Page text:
Monday, July 19, 2010

More on the Fed's Power

James Hamilton adds to the growing chorus of observers who are arguing the Fed can do more if it really wanted to do so.  He makes the same argument made here and in other places that the Fed still has the ability to (1) enlarge and alter its balance sheet and (2) change expectations: 
The claim that a central bank could become completely unable to debase the currency if it wanted has always seemed odd to me. Even if reserves and T-bills become equivalent assets (and at the moment they surely are), reserves are not equivalent to any number of other assets. Nothing prevents the Fed from buying longer-term assets, continuing to create reserves at will for the purpose until the yields on those assets adjust...

Or for that matter, the Fed could start buying goods directly, or equivalently, let the Treasury buy the goods and have the Fed simply buy up all of the debt that the Treasury cares to issue. That the price of goods would be unaffected regardless of the quantity purchased seems quite implausible.

And even if we limit ourselves to conventional open market operations, the fact that banks are currently satiated with reserves does not mean that the Fed has no powers to affect current economic activity. As long as we believe that at some future date we will have moved away from the satiation point and return to a regime in which short-term interest rates are once again meaningfully positive, open market operations at that future date will have their usual power to affect interest rates and prices. Those future price levels and interest rates are in turn tied to current prices and long-term rates through expectations. So, the theory goes, by signaling today an intention of delivering higher inflation rates in the future, the Fed could help stimulate economic activity in the here and now.
He then goes on to note the although the Fed could be doing more as articulated above, it is not doing so.  In fact, it is letting inflationary expectations falls:
The gap between the yield on 5-year nominal Treasuries and Treasury Inflation-Protected Securities has decreased rather than increased compared with the levels before the crisis, and has been declining again recently. According to this measure, the market expects less rather than more inflation.
In short, the Fed is not stabilizing aggregate demand and consequently deflation is on the horizon.  Here is a figure I often use that shows the spread Hamilton mentions above. It is for the period January 4, 2010 - July 15, 2010: (Click on figure to enlarge.)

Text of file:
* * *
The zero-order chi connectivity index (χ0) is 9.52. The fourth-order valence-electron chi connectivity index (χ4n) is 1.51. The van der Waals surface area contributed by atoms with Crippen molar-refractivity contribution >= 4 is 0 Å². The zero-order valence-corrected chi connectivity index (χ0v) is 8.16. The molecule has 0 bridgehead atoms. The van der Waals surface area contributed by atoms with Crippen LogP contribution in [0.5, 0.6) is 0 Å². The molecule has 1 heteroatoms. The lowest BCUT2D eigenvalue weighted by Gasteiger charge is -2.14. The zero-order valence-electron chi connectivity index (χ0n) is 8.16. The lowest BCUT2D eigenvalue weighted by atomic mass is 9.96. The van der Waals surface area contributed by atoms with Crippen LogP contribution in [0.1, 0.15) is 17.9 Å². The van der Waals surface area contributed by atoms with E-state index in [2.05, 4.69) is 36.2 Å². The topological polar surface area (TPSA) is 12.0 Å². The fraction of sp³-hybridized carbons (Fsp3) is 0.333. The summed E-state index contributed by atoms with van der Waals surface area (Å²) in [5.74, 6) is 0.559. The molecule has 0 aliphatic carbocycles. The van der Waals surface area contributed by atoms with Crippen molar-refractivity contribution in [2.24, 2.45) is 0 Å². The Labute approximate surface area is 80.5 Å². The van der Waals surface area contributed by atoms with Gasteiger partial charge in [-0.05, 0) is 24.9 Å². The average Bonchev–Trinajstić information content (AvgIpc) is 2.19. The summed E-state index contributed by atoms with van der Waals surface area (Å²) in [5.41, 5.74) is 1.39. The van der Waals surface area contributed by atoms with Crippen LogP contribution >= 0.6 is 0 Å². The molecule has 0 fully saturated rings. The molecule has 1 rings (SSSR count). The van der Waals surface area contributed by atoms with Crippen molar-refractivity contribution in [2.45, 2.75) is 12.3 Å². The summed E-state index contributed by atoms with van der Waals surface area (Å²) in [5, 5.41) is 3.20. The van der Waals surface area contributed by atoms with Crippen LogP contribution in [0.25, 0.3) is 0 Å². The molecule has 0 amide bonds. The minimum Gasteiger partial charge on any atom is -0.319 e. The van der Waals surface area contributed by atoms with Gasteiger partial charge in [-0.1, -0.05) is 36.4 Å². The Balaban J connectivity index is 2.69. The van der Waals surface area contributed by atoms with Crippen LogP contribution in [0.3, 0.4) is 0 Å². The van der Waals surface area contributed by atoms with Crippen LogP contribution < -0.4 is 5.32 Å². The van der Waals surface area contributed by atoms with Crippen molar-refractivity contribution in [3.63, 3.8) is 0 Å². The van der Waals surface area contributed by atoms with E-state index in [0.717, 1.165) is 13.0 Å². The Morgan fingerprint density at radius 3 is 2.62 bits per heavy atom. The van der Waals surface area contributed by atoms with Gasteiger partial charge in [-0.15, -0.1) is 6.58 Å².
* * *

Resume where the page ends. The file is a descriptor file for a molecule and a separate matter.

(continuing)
Encouraging, isn't it?


  1. The CPI has components that are driven by the value of the dollar. What has changed in the last few months is the economic situation in the eurozone. The markets may expect less inflation from a long-run fall in the dollar over a ten year period.

    You may call this a change in expected fed policy if you like, but a reduction in NGDP from a stronger dollar does not necessarily imply lower real output. In fact, to the extent it improves the economics of households, it may even stimulate consumer spending.

  2. BTW, I do support QE and a more aggressive monetary policy. I just think that fears of deflation are overblown.

    We are a long way from the level of deflation that would discourage investment of the sort that is needed for the economy to recover. Owner's equivalent rent is a big part of the CPI. The economy doesn't need more investment in residential housing. So deflation in this component of the CPI is irrelevant to investment decisions.

    If we look at the PPI we see continued inflation - albeit at a modest level. Even a six month fall in the PPI does not equate to an expection that future prices will fall over the lifetime of an investment. And we would need to see an expected deflation rate that exceeded the expected real return on invested capital.

    For that matter it is possible to take the fed funds rate below zero. After all mattresses and Brink's trucks do cost money.